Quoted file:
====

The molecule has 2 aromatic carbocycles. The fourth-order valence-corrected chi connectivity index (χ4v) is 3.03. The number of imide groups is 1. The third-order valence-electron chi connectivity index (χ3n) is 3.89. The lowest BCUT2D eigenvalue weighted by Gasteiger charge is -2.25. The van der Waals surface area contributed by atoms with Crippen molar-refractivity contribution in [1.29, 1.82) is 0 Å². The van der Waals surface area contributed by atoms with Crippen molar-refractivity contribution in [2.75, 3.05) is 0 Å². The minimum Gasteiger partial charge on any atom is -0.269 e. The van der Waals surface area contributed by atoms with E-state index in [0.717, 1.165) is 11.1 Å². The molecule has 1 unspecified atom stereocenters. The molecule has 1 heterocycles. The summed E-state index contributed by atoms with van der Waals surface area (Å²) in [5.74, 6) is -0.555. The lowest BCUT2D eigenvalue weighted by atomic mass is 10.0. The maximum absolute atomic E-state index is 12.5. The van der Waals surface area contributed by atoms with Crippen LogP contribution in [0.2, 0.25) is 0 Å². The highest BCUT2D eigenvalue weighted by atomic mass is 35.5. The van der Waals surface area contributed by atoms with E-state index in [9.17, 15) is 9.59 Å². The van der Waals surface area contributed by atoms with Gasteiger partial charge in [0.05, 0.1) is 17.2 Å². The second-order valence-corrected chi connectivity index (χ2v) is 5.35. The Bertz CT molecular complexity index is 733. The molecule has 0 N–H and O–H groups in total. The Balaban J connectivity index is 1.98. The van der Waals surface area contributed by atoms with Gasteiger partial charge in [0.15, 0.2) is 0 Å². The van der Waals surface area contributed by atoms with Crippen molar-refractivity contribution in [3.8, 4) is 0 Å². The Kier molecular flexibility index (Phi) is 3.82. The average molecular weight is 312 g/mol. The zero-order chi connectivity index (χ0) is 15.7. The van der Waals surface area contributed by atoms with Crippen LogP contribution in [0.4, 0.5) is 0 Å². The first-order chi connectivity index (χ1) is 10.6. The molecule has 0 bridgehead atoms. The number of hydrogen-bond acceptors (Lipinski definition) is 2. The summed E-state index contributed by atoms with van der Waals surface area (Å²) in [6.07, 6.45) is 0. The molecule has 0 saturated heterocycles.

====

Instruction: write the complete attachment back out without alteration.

The molecule has 2 aromatic carbocycles. The fourth-order valence-corrected chi connectivity index (χ4v) is 3.03. The number of imide groups is 1. The third-order valence-electron chi connectivity index (χ3n) is 3.89. The lowest BCUT2D eigenvalue weighted by Gasteiger charge is -2.25. The van der Waals surface area contributed by atoms with Crippen molar-refractivity contribution in [1.29, 1.82) is 0 Å². The van der Waals surface area contributed by atoms with Crippen molar-refractivity contribution in [2.75, 3.05) is 0 Å². The minimum Gasteiger partial charge on any atom is -0.269 e. The van der Waals surface area contributed by atoms with E-state index in [0.717, 1.165) is 11.1 Å². The molecule has 1 unspecified atom stereocenters. The molecule has 1 heterocycles. The summed E-state index contributed by atoms with van der Waals surface area (Å²) in [5.74, 6) is -0.555. The lowest BCUT2D eigenvalue weighted by atomic mass is 10.0. The maximum absolute atomic E-state index is 12.5. The van der Waals surface area contributed by atoms with Crippen LogP contribution in [0.2, 0.25) is 0 Å². The highest BCUT2D eigenvalue weighted by atomic mass is 35.5. The van der Waals surface area contributed by atoms with E-state index in [9.17, 15) is 9.59 Å². The van der Waals surface area contributed by atoms with Gasteiger partial charge in [0.05, 0.1) is 17.2 Å². The second-order valence-corrected chi connectivity index (χ2v) is 5.35. The Bertz CT molecular complexity index is 733. The molecule has 0 N–H and O–H groups in total. The Balaban J connectivity index is 1.98. The van der Waals surface area contributed by atoms with Gasteiger partial charge in [0.15, 0.2) is 0 Å². The van der Waals surface area contributed by atoms with Crippen molar-refractivity contribution in [3.8, 4) is 0 Å². The Kier molecular flexibility index (Phi) is 3.82. The average molecular weight is 312 g/mol. The zero-order chi connectivity index (χ0) is 15.7. The van der Waals surface area contributed by atoms with Crippen LogP contribution in [0.4, 0.5) is 0 Å². The first-order chi connectivity index (χ1) is 10.6. The molecule has 0 bridgehead atoms. The number of hydrogen-bond acceptors (Lipinski definition) is 2. The summed E-state index contributed by atoms with van der Waals surface area (Å²) in [6.07, 6.45) is 0. The molecule has 0 saturated heterocycles.